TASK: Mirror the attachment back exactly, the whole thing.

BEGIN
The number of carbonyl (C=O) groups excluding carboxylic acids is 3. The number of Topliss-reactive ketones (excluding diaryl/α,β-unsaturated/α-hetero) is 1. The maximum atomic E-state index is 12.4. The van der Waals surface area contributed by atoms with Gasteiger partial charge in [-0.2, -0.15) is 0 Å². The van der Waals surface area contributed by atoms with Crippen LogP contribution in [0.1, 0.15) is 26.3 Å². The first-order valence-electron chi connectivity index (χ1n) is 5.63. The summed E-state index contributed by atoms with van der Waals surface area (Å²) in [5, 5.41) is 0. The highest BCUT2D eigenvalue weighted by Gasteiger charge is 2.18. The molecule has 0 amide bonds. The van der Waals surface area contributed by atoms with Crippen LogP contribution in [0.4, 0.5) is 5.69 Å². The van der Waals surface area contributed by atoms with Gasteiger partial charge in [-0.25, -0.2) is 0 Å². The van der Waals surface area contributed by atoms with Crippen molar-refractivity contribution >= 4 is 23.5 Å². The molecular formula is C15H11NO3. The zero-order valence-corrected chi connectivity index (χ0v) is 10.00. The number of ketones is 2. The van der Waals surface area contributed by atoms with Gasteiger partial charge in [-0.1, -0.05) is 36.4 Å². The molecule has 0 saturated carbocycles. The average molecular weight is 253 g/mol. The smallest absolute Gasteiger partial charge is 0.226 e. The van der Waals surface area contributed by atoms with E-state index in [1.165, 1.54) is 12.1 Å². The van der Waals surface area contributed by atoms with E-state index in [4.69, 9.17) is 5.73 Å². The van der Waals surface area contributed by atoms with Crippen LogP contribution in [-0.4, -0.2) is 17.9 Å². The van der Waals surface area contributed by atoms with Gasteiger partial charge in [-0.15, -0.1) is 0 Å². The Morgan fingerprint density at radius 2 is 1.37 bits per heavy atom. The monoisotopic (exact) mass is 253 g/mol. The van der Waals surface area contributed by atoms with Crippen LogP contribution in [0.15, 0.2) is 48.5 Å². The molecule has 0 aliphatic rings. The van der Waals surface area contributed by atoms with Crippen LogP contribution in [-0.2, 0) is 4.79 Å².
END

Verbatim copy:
The number of carbonyl (C=O) groups excluding carboxylic acids is 3. The number of Topliss-reactive ketones (excluding diaryl/α,β-unsaturated/α-hetero) is 1. The maximum atomic E-state index is 12.4. The van der Waals surface area contributed by atoms with Gasteiger partial charge in [-0.2, -0.15) is 0 Å². The van der Waals surface area contributed by atoms with Crippen LogP contribution in [0.1, 0.15) is 26.3 Å². The first-order valence-electron chi connectivity index (χ1n) is 5.63. The summed E-state index contributed by atoms with van der Waals surface area (Å²) in [5, 5.41) is 0. The highest BCUT2D eigenvalue weighted by Gasteiger charge is 2.18. The molecule has 0 amide bonds. The van der Waals surface area contributed by atoms with Crippen LogP contribution in [0.4, 0.5) is 5.69 Å². The van der Waals surface area contributed by atoms with Gasteiger partial charge in [-0.25, -0.2) is 0 Å². The van der Waals surface area contributed by atoms with Crippen molar-refractivity contribution >= 4 is 23.5 Å². The molecular formula is C15H11NO3. The zero-order valence-corrected chi connectivity index (χ0v) is 10.00. The number of ketones is 2. The van der Waals surface area contributed by atoms with Gasteiger partial charge in [-0.1, -0.05) is 36.4 Å². The molecule has 0 saturated carbocycles. The average molecular weight is 253 g/mol. The smallest absolute Gasteiger partial charge is 0.226 e. The van der Waals surface area contributed by atoms with E-state index in [1.165, 1.54) is 12.1 Å². The van der Waals surface area contributed by atoms with E-state index in [4.69, 9.17) is 5.73 Å². The van der Waals surface area contributed by atoms with Crippen LogP contribution in [-0.4, -0.2) is 17.9 Å². The van der Waals surface area contributed by atoms with Gasteiger partial charge in [-0.15, -0.1) is 0 Å². The Morgan fingerprint density at radius 2 is 1.37 bits per heavy atom. The monoisotopic (exact) mass is 253 g/mol. The van der Waals surface area contributed by atoms with Crippen LogP contribution in [0.15, 0.2) is 48.5 Å². The molecule has 0 aliphatic rings. The van der Waals surface area contributed by atoms with Crippen LogP contribution in [-0.2, 0) is 4.79 Å².